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[ The PC Guide | Systems and Components Reference Guide | Hard Disk Drives | Construction and Operation of the Hard Disk | Hard Disk Form Factors ]

5.25" Form Factor

The 5.25" form factor is the oldest in the PC world. Used for the first hard disks on the original IBM PC/XT back in the early 1980s, this form factor has been used for most of the PC's life span, but is now obsolete. The basis of the form factor is the 5.25" drive bay used in the first PCs for 5.25" floppy disk drives (themselves obsolete today). These bays still exist today in modern PCs, but are now used primarily for CD-ROM/DVD drives and similar devices, not hard disks. The 5.25" form factor was replaced by the 3.5" form factor for two main reason: first, 5.25" drives are big and take up a lot of space; second, 3.5" drives offer better performance; see the discussion in the section on platter sizes for an explanation. The use of 5.25" drives continued as late as the mid-1990s for high-end drives used in servers and other applications where the large size of the platters in these drive was needed to allow drives with high capacities to be created. They mostly disappeared from consumer PC many years prior to that.

A 3.5" form factor hard disk piggybacked on a 5.25" form factor
hard disk to contrast their dimensions. The 5.25" drive here is a Quantum
Bigfoot and is the same height as a regular 3.5" low profile drive.

5.25" drives generally use 5.12" platters and have a width of 5.75" and depth of 8.0". For many years they were found in only two different height profiles: full-height, meaning the same height as the floppy drive on the original PC and the bay it used (3.25"); and half-height, which is of course half that number. In the 1990s, Quantum launched a new line of 5.25" drives named the Bigfoot family, which reintroduced 5.25" drives to the consumer marketplace. These were sold as "economy" drives and due to the larger platter size, offered a lot of capacity--but due to slower spindle speeds and a "value line" design, not much performance. They were popular with many PC manufacturers but eventually were phased out. These drives used what had up to that point been non-standard heights for 5.25" drives, typically 1" high or less. Quantum calls these drives low-profile or ultra-low-profile. Here are the statistics and applications of the different profiles used in the 5.25" form factor:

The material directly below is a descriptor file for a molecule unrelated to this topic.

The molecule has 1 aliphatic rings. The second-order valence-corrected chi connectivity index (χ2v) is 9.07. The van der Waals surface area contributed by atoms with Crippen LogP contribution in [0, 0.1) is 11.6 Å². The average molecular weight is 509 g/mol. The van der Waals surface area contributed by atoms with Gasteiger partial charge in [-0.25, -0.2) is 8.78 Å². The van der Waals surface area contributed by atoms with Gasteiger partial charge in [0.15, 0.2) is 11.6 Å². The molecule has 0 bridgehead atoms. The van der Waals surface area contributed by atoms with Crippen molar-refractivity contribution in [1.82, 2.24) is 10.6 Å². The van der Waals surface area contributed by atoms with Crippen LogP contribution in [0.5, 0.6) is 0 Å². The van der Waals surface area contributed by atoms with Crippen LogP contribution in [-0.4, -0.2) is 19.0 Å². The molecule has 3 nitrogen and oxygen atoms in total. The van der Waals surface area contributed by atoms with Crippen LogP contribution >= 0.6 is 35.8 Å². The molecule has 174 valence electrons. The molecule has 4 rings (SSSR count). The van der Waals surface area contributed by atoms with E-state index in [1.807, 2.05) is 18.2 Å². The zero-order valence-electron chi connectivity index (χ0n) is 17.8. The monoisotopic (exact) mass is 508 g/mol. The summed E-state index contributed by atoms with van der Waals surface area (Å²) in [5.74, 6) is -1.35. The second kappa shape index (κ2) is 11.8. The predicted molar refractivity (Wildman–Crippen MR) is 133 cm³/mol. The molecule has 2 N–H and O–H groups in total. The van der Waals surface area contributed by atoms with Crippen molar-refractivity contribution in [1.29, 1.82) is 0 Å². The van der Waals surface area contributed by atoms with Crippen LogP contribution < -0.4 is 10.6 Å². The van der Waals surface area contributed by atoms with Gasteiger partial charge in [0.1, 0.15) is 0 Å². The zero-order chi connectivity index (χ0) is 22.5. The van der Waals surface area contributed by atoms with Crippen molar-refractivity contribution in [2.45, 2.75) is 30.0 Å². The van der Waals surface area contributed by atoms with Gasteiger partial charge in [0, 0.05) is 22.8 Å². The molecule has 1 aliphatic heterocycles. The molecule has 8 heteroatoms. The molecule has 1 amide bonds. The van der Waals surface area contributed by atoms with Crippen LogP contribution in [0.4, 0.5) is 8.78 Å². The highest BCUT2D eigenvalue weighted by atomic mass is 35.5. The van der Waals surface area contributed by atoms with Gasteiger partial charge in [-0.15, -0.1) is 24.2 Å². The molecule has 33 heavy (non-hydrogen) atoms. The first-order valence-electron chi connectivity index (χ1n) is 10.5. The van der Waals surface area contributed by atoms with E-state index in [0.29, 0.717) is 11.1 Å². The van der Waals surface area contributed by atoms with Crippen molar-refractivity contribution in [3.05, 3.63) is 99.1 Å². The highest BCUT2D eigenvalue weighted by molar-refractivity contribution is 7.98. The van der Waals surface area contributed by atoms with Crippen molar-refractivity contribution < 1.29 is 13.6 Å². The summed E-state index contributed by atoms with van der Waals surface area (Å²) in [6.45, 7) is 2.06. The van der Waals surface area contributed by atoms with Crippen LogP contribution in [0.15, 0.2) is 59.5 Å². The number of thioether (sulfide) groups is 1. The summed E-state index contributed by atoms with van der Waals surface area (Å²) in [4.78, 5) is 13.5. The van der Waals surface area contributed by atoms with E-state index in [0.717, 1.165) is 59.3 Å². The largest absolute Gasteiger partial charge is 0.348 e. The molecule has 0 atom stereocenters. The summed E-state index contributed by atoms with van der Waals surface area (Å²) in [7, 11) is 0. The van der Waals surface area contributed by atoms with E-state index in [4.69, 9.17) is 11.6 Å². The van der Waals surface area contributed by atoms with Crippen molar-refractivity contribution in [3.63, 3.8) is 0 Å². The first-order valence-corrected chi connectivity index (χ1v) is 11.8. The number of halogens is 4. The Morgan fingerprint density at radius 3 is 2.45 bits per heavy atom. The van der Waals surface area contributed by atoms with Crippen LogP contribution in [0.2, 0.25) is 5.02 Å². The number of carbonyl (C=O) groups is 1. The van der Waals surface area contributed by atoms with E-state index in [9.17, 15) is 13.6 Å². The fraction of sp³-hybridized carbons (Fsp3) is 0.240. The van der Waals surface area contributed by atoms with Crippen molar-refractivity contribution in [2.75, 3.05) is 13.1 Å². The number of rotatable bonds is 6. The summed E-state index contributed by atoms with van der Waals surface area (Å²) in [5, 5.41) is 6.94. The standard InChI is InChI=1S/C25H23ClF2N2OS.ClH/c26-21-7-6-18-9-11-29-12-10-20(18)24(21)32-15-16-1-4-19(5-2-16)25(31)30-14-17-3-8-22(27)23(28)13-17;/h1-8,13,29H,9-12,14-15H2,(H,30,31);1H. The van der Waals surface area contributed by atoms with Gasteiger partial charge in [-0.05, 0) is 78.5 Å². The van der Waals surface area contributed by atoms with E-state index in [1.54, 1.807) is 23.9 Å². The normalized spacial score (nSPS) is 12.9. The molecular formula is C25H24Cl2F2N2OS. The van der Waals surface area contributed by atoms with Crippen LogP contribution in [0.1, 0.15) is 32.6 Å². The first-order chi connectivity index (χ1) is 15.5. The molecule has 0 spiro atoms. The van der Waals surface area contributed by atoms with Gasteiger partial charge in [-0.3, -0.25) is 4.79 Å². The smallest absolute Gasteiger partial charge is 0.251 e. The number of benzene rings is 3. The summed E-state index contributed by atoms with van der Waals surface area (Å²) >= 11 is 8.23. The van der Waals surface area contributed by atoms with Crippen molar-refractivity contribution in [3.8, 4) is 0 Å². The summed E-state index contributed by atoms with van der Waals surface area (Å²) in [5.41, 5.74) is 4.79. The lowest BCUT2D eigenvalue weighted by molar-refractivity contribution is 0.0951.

Form Factor

Width (in)

Depth (in)

Height (in)

Application

5.25" Full-Height

5.75

8.0

3.25

All drives in early 1980s; Large capacity drives with many platters as late as the mid-1990s

5.25" Half-Height

5.75

8.0

1.63

Early 1980s through early 1990s

5.25" Low-Profile

5.75

8.0

1.0

Quantum Bigfoot, mid-to-late 1990s

5.25" Ultra-Low-Profile

5.75

8.0

0.75 - 0.80

Quantum Bigfoot, mid-to-late 1990s

Interestingly, despite the general trend to smaller drives, the drives that continued to use the 5.25" form factor through the late 1980s and early 1990s were more often found as full-height devices than half-height ones. This may be due to the fact that their niche became applications where a lot of storage was needed, so the ability to fit many more platters in that nice, roomy 3.25" high package was attractive.

Next: 3.5" Form Factor


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